Take the strain out of buying your home with step-by-step guide to property-purchasing.

What's important to you?
One of the first things you have to do is decide where you want to live and what sort of property you are looking for.
Think about which features are essential to you and which ones you could do without.
A practical way of doing this is to think of every conceivable feature in a property and put them into three lists, 1, 2 and 3 - where 1 is for essential features and 3 is for "nice to have" features.
Deciding these matters in advance will not only help you rate houses when viewing, but also help put your ideals into perspective when you come to make the big decision.

How much can you afford?
Think about what you can afford. Remember to take into account the other costs you will incur apart from a mortgages loan, ie the deposit on your new home, the cost of any surveys, your solicitor's fees, stamp duty as well as your normal outgoings.
If it is a first home you may need to buy a lot of furniture and kitchen appliances at once. Also be realistic about your outgoings: it is easy to underrate how important a holiday is to you!

Use our monthly repayments calculator
   to see how you'd have to pay each month to pay off your mortgage.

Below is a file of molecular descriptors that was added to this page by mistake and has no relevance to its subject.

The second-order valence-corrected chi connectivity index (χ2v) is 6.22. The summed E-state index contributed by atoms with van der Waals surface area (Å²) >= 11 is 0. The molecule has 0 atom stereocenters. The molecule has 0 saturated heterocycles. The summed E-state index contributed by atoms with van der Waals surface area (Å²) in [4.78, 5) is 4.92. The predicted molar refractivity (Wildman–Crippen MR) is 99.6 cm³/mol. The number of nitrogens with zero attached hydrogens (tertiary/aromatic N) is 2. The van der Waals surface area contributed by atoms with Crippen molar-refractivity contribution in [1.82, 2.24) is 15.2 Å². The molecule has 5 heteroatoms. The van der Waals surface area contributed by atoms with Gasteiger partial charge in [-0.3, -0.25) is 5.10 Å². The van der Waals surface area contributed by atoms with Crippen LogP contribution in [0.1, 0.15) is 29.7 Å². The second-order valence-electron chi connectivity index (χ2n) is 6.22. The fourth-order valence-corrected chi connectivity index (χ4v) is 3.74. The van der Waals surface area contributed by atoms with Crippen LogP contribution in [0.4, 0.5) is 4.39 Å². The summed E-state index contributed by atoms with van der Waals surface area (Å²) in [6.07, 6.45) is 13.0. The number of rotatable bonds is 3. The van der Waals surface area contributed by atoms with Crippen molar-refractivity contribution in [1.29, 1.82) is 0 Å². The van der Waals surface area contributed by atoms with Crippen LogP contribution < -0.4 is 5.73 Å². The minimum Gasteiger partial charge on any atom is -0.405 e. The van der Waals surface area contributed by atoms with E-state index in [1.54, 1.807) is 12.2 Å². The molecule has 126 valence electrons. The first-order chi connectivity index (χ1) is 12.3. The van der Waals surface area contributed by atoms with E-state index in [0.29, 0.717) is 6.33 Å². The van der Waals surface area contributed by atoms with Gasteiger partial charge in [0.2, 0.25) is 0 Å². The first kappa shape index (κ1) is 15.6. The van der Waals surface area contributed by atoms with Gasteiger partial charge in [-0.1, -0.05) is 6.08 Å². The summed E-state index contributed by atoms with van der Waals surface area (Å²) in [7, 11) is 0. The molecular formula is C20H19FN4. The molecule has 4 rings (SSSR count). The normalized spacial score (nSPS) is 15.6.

Seek a mortgage
Arrange a meeting with a mortgage broker or financial advisor. Discuss how much you want to borrow and what your options are.
You should always try to get an agreement in principle before you start searching for your new home, although if the perfect property appears it may be possible to put an offer in and quickly source a mortgage. There are no guarantees with this approach, however.
Read more information on our mortgages guide

Search with commitment
Search directory and register with as many estate agents as possible. If you want to find an estate agent, why not use our estate agents directory.
Try to view at least six properties that match your price, feature and location criteria. Try not to get too emotionally involved with a house until it is definitely yours. With the spectre of gazumping hovering, it can be dispiriting to see your plans come to nothing in the wake of a higher offer.
Also, even when you've found a good property, there is no harm in continuing to look for something else, perhaps something even better.

Location, location, location
Make enquiries at the local police station about the level of crime in the neighbourhood. Find out about the level of council tax and the location and quality of local amenities such as schools and public transport.
The local council office will be able to offer you advice and details on these issues. Ask the estate agent how long the house or flat has been for sale. This may tell you something about the asking price or potential of the property.
If possible try to view places in daylight and at night. If you like a property make at least two visits - and find out what fixtures and fittings will be left by the seller.
Ask about the neighbours. Even hang about the street and get a feel for the local environment for yourself. Can you really imagine yourself living here?

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